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A: There are those who suspect Wildflower Center volunteers are the culpable and capable culprits. Yet, others think staff members play some, albeit small, role. You can torture us with your plant questions, but we will never reveal the Green Guru's secret identity.

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Ask Mr. Smarty Plants is a free service provided by the staff and volunteers at the Lady Bird Johnson Wildflower Center.

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Sunday - September 26, 2010

From: Mansfield, TX
Region: Southwest
Topic: Trees
Title: Problem with oak trees in Mansfield, Texas
Answered by: Nan Hampton

QUESTION:

We have lost 2 large oaks last year & now another is nearly gone. It has several large patches of missing bark - beneath a thin layer of skin-like membrane that seemed to separate it from the bark is black. A nearby tree has several small areas that look the same. I am sending an email with a picture to accompany this. I hope you can help me with what is wrong with our trees.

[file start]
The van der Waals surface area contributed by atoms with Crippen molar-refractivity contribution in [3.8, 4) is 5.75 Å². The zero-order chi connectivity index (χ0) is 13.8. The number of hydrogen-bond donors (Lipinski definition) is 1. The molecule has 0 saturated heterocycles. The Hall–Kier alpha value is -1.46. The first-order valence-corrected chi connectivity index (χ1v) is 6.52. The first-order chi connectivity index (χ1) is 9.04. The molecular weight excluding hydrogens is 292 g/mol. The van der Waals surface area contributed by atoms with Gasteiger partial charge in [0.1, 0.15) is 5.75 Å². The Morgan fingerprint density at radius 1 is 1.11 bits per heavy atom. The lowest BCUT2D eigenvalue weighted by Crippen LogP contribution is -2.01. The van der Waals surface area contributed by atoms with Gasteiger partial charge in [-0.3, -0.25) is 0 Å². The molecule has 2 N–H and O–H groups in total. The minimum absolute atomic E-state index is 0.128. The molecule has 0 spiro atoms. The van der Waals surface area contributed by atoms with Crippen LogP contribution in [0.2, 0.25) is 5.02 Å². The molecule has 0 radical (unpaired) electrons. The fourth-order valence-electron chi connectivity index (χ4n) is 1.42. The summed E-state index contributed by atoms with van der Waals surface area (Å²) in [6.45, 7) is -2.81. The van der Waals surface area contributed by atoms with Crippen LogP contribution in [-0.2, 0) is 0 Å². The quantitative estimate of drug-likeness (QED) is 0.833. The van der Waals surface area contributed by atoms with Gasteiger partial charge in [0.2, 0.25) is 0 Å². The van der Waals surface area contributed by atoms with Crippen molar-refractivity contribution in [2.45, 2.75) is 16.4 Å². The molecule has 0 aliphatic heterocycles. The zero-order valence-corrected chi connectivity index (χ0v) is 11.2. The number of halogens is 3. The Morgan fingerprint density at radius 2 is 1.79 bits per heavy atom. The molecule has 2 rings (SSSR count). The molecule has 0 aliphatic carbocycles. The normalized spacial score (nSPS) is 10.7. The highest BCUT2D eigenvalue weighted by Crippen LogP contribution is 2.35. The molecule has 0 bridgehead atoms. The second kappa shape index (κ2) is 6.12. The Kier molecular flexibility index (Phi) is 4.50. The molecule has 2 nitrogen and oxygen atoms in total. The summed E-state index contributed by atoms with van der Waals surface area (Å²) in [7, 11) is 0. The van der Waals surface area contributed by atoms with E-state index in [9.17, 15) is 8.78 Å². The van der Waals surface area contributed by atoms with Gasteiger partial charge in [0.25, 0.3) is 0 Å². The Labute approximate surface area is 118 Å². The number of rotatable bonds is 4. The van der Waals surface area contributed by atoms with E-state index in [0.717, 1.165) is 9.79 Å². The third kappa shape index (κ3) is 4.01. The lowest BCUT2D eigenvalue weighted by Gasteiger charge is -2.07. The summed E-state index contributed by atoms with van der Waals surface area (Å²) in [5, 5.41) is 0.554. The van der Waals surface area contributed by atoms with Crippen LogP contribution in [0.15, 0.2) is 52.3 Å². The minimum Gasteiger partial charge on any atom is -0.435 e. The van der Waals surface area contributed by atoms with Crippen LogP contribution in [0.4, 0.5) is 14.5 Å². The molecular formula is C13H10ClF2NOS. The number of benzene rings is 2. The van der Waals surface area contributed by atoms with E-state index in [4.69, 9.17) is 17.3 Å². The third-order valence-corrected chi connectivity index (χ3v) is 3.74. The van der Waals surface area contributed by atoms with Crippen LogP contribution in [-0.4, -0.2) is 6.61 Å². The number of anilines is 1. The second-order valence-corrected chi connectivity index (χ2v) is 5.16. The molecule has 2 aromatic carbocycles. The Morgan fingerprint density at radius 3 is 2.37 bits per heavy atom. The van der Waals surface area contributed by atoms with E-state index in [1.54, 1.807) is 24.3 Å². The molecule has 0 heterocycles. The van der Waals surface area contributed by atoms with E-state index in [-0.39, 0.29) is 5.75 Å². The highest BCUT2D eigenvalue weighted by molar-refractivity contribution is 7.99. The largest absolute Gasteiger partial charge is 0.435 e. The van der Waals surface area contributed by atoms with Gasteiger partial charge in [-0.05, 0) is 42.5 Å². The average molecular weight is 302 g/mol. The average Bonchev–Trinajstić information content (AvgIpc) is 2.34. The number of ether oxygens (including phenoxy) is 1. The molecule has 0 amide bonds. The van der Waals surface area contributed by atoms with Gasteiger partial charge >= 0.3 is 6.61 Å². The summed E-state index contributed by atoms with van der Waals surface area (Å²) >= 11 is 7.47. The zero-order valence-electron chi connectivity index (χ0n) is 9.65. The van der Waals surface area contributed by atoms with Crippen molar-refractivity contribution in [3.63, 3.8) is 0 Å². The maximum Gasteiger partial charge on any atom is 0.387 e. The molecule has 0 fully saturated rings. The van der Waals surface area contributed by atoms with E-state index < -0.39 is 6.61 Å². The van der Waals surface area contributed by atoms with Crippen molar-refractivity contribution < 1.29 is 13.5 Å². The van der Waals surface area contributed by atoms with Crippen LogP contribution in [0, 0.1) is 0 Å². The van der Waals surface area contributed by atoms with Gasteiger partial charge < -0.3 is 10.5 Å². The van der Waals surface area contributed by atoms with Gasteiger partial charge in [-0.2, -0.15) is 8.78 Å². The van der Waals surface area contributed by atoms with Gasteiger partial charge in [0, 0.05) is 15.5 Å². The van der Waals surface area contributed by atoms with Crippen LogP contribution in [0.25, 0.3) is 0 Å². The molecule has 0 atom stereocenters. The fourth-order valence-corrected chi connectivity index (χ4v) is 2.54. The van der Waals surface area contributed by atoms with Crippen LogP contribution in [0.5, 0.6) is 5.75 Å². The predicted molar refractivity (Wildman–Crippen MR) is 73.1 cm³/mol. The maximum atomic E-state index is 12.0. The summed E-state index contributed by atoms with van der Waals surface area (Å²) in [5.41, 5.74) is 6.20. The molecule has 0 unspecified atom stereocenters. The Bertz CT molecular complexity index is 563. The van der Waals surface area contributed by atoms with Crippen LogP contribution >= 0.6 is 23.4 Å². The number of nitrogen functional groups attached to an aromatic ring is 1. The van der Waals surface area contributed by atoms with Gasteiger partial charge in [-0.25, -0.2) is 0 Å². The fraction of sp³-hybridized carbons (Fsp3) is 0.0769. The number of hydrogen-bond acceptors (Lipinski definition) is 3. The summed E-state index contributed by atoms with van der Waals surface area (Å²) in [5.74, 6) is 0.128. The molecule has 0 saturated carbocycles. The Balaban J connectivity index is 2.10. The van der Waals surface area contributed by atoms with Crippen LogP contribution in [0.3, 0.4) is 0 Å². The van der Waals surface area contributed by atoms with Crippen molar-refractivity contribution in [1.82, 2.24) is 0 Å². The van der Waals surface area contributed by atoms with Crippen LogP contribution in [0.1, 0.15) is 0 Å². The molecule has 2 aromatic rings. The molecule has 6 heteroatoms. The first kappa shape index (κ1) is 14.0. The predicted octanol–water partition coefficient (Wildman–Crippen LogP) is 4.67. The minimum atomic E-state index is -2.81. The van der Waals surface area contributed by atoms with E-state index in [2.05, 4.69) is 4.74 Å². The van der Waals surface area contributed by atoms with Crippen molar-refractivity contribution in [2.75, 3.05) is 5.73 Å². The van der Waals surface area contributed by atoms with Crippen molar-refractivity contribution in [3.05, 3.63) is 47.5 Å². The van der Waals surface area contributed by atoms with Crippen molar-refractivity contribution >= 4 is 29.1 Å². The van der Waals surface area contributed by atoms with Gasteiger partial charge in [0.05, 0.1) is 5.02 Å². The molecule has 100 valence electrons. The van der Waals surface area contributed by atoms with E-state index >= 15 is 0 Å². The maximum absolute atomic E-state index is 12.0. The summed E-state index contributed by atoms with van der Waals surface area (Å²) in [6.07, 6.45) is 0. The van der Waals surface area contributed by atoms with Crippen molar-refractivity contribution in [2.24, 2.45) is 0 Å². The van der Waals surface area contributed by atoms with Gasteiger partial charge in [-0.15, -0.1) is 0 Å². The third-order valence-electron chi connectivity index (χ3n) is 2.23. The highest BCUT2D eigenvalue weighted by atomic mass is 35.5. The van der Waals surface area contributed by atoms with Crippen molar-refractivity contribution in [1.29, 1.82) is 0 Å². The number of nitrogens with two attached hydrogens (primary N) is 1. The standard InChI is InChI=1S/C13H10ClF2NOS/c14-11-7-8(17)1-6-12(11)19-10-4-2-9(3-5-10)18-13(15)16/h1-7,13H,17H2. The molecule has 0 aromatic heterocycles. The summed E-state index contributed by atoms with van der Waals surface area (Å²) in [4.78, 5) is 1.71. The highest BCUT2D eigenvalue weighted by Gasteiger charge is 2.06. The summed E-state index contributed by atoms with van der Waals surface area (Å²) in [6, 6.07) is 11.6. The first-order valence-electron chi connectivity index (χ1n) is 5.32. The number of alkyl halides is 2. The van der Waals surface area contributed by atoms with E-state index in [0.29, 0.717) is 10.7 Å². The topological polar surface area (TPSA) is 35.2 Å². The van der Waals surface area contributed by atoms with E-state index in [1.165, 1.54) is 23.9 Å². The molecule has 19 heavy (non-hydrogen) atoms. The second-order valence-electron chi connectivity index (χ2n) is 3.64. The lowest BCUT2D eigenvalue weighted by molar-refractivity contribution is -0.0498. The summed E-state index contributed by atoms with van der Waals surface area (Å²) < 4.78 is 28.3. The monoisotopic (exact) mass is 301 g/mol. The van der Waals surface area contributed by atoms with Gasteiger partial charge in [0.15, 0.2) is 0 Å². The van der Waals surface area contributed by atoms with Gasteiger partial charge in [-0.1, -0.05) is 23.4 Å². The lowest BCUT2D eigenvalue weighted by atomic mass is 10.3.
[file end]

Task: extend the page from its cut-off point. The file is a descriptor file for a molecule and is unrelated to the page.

ANSWER:

From your description and from the photo of your oak tree that you sent it appears that it is probably hypoxylon canker, a fungal disease.  Here is more information from East Texas Gardening of the TAMU AgriLife Extension Service and from Oklahoma Cooperative Extension Service.  As you will read in these two articles, there isn't really anything you can do to save the trees that have been infected already.  Assuring that your other trees are in a healthy condition can prevent them from being infected.  Stress, such as drought and injury to the trunk, make trees susceptible to infection.  You might consider contacting the Tarrant County AgriLife Extension Office to see if they have more information about the disease in the county.  They also have an "Ask an Expert" feature that you might like to use to see if they have suggestions on maintaining your uninfected trees.  The Texas Forest Service also has an "Ask the Experts" feature.

 

 

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